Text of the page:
Most literary depictions of the crash have been flawed. Is 21st-century finance a suitable subject for fiction?by John Gapper / September 28, 2012 / Leave a comment
I can’t imagine what came over me when, after the collapse of Lehman Brothers in September 2008, I set out to write a financial thriller. Actually, I can. I’d thought for a long time of taking a diversion from journalism into fiction—an idea that culminated in A Fatal Debt, my novel just published in the UK. I was based in New York for the Financial Times when the crash broke out, and I thought, if this isn’t the right time, then when? It helped that other journalists had grabbed the best non-fiction ideas.
I had a longstanding fear about such a venture. It felt as if it would be awfully hard to turn the goings-on in the City of London or on Wall Street into something that the reader could not only understand but also enjoy. I have read many efforts, both literary and commercial, and most felt to me flawed. The reader can judge whether I did any better.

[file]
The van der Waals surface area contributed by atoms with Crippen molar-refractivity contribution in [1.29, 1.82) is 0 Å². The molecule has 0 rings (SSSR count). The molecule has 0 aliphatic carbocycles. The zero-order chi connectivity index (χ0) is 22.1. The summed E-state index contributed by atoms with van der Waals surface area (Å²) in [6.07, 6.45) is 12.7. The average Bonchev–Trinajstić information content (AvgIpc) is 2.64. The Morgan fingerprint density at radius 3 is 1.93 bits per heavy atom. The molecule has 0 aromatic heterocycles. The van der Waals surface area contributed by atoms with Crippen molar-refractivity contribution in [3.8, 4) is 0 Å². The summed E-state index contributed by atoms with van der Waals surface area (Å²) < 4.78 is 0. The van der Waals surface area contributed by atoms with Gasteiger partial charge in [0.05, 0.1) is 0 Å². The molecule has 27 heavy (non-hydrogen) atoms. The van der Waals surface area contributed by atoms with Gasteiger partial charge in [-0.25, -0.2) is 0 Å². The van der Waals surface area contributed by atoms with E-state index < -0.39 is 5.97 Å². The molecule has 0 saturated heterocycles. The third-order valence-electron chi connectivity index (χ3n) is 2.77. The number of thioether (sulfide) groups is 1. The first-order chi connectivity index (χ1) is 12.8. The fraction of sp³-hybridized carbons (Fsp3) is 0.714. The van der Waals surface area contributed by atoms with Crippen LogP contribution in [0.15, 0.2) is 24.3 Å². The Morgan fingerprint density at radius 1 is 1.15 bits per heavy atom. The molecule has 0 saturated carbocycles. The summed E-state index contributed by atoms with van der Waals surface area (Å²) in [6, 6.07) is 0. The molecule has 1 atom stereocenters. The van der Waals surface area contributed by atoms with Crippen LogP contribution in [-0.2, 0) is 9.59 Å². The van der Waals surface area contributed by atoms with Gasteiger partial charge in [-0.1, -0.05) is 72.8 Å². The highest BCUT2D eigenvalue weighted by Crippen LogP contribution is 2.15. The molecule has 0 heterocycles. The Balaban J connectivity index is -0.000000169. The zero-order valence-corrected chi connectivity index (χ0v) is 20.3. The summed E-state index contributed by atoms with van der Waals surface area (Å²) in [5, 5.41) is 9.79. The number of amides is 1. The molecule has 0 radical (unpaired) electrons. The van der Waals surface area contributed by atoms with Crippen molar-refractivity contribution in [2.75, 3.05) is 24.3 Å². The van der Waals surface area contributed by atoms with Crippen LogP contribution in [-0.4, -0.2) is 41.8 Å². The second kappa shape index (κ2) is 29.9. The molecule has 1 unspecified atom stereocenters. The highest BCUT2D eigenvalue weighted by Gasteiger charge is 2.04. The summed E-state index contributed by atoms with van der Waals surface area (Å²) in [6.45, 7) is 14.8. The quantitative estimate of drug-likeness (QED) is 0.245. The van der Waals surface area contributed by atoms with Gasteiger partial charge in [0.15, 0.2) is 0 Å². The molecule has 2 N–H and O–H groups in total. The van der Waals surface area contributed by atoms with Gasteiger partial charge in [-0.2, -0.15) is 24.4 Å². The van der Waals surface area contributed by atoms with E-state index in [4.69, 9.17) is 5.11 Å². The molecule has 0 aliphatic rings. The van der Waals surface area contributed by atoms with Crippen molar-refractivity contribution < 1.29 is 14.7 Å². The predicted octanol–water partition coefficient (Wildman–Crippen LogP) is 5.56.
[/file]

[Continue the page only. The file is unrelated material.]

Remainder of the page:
Few novels set in the world of finance manage to be realistic while succeeding as works of art or commerce. The exceptions stand out in the memory—two of my favourites are Margaret Drabble’s The Ice Age (about a 1970s property developer who goes to jail) and Anthony Trollope’s The Way We Live Now.